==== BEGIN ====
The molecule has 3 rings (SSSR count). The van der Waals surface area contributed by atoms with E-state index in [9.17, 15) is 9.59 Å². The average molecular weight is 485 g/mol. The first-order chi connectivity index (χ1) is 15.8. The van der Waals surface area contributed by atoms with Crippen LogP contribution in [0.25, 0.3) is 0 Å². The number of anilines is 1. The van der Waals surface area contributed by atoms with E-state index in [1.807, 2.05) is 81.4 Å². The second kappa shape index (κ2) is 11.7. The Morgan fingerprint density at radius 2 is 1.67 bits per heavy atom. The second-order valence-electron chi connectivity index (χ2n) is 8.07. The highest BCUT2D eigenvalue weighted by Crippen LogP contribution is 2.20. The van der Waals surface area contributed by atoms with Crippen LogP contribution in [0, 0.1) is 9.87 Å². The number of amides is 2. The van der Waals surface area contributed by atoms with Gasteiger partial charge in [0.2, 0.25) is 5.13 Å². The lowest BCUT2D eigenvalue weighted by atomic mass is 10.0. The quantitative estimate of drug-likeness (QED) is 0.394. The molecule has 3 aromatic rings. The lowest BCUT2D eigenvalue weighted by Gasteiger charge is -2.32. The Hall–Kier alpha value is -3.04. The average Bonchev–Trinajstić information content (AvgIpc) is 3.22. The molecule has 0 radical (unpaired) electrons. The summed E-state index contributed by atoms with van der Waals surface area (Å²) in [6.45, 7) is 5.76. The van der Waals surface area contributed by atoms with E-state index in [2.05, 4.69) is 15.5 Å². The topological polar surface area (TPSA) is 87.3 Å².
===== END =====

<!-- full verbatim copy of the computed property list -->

The molecule has 3 rings (SSSR count). The van der Waals surface area contributed by atoms with E-state index in [9.17, 15) is 9.59 Å². The average molecular weight is 485 g/mol. The first-order chi connectivity index (χ1) is 15.8. The van der Waals surface area contributed by atoms with Crippen LogP contribution in [0.25, 0.3) is 0 Å². The number of anilines is 1. The van der Waals surface area contributed by atoms with E-state index in [1.807, 2.05) is 81.4 Å². The second kappa shape index (κ2) is 11.7. The Morgan fingerprint density at radius 2 is 1.67 bits per heavy atom. The second-order valence-electron chi connectivity index (χ2n) is 8.07. The highest BCUT2D eigenvalue weighted by Crippen LogP contribution is 2.20. The van der Waals surface area contributed by atoms with Crippen LogP contribution in [0, 0.1) is 9.87 Å². The number of amides is 2. The van der Waals surface area contributed by atoms with Gasteiger partial charge in [0.2, 0.25) is 5.13 Å². The lowest BCUT2D eigenvalue weighted by atomic mass is 10.0. The quantitative estimate of drug-likeness (QED) is 0.394. The molecule has 3 aromatic rings. The lowest BCUT2D eigenvalue weighted by Gasteiger charge is -2.32. The Hall–Kier alpha value is -3.04. The average Bonchev–Trinajstić information content (AvgIpc) is 3.22. The molecule has 0 radical (unpaired) electrons. The summed E-state index contributed by atoms with van der Waals surface area (Å²) in [6.45, 7) is 5.76. The van der Waals surface area contributed by atoms with E-state index in [2.05, 4.69) is 15.5 Å². The topological polar surface area (TPSA) is 87.3 Å².